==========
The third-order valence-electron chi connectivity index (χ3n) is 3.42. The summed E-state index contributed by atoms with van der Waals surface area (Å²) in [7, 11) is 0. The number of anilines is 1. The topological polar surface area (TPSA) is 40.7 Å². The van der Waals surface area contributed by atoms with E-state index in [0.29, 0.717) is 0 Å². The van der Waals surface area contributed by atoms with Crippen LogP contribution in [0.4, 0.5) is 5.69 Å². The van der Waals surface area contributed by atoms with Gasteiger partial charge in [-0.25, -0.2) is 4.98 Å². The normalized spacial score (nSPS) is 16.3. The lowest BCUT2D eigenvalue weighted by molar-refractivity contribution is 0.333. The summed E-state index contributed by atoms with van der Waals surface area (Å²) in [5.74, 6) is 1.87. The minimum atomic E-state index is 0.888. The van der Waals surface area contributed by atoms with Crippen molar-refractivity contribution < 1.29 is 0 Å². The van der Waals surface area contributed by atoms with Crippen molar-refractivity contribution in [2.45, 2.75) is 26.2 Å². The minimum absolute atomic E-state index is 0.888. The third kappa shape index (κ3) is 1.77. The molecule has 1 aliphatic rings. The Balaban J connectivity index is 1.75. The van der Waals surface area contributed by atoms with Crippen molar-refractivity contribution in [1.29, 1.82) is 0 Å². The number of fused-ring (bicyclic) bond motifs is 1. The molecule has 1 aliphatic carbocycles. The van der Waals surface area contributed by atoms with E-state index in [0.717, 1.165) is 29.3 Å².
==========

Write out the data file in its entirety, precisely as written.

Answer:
The third-order valence-electron chi connectivity index (χ3n) is 3.42. The summed E-state index contributed by atoms with van der Waals surface area (Å²) in [7, 11) is 0. The number of anilines is 1. The topological polar surface area (TPSA) is 40.7 Å². The van der Waals surface area contributed by atoms with E-state index in [0.29, 0.717) is 0 Å². The van der Waals surface area contributed by atoms with Crippen LogP contribution in [0.4, 0.5) is 5.69 Å². The van der Waals surface area contributed by atoms with Gasteiger partial charge in [-0.25, -0.2) is 4.98 Å². The normalized spacial score (nSPS) is 16.3. The lowest BCUT2D eigenvalue weighted by molar-refractivity contribution is 0.333. The summed E-state index contributed by atoms with van der Waals surface area (Å²) in [5.74, 6) is 1.87. The minimum atomic E-state index is 0.888. The van der Waals surface area contributed by atoms with Crippen molar-refractivity contribution < 1.29 is 0 Å². The van der Waals surface area contributed by atoms with Crippen molar-refractivity contribution in [2.45, 2.75) is 26.2 Å². The minimum absolute atomic E-state index is 0.888. The third kappa shape index (κ3) is 1.77. The molecule has 1 aliphatic rings. The Balaban J connectivity index is 1.75. The van der Waals surface area contributed by atoms with Crippen molar-refractivity contribution in [1.29, 1.82) is 0 Å². The number of fused-ring (bicyclic) bond motifs is 1. The molecule has 1 aliphatic carbocycles. The van der Waals surface area contributed by atoms with E-state index in [0.717, 1.165) is 29.3 Å².